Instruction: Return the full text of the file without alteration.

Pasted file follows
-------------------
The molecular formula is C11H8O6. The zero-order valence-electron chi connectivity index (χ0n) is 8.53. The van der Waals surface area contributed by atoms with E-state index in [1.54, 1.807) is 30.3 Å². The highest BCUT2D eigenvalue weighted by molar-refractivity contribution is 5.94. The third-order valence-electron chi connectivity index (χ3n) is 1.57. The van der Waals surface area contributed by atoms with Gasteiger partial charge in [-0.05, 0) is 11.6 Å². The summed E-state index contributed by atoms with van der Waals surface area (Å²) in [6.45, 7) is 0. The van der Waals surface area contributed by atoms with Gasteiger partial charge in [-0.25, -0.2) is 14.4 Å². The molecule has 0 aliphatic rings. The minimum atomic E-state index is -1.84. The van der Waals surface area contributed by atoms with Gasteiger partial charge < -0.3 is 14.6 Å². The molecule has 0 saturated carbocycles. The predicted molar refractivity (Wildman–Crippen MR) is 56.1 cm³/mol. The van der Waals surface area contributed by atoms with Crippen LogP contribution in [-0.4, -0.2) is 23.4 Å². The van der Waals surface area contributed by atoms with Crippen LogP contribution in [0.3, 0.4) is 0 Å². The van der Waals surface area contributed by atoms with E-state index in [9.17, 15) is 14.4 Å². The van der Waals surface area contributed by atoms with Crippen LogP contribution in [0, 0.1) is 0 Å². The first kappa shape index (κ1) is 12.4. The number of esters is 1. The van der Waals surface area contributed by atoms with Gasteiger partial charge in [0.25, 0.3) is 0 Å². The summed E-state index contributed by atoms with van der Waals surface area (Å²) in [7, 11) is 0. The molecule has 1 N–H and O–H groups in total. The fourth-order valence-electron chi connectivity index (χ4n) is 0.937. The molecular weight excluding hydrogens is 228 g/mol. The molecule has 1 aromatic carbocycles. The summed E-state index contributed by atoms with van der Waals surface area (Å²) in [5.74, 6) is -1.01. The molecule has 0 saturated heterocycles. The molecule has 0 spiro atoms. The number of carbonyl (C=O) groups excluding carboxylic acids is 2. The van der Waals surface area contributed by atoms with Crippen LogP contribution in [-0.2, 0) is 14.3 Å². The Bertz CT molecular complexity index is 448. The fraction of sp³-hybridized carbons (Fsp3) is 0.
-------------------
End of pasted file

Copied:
The molecular formula is C11H8O6. The zero-order valence-electron chi connectivity index (χ0n) is 8.53. The van der Waals surface area contributed by atoms with E-state index in [1.54, 1.807) is 30.3 Å². The highest BCUT2D eigenvalue weighted by molar-refractivity contribution is 5.94. The third-order valence-electron chi connectivity index (χ3n) is 1.57. The van der Waals surface area contributed by atoms with Gasteiger partial charge in [-0.05, 0) is 11.6 Å². The summed E-state index contributed by atoms with van der Waals surface area (Å²) in [6.45, 7) is 0. The van der Waals surface area contributed by atoms with Gasteiger partial charge in [-0.25, -0.2) is 14.4 Å². The molecule has 0 aliphatic rings. The minimum atomic E-state index is -1.84. The van der Waals surface area contributed by atoms with Gasteiger partial charge < -0.3 is 14.6 Å². The molecule has 0 saturated carbocycles. The predicted molar refractivity (Wildman–Crippen MR) is 56.1 cm³/mol. The van der Waals surface area contributed by atoms with Crippen LogP contribution in [-0.4, -0.2) is 23.4 Å². The van der Waals surface area contributed by atoms with Crippen LogP contribution in [0.3, 0.4) is 0 Å². The van der Waals surface area contributed by atoms with E-state index in [9.17, 15) is 14.4 Å². The van der Waals surface area contributed by atoms with Crippen LogP contribution in [0, 0.1) is 0 Å². The first kappa shape index (κ1) is 12.4. The number of esters is 1. The van der Waals surface area contributed by atoms with Gasteiger partial charge in [0.25, 0.3) is 0 Å². The summed E-state index contributed by atoms with van der Waals surface area (Å²) in [7, 11) is 0. The molecule has 1 N–H and O–H groups in total. The fourth-order valence-electron chi connectivity index (χ4n) is 0.937. The molecular weight excluding hydrogens is 228 g/mol. The molecule has 1 aromatic carbocycles. The summed E-state index contributed by atoms with van der Waals surface area (Å²) in [5.74, 6) is -1.01. The molecule has 0 saturated heterocycles. The molecule has 0 spiro atoms. The number of carbonyl (C=O) groups excluding carboxylic acids is 2. The van der Waals surface area contributed by atoms with Crippen LogP contribution in [-0.2, 0) is 14.3 Å². The Bertz CT molecular complexity index is 448. The fraction of sp³-hybridized carbons (Fsp3) is 0.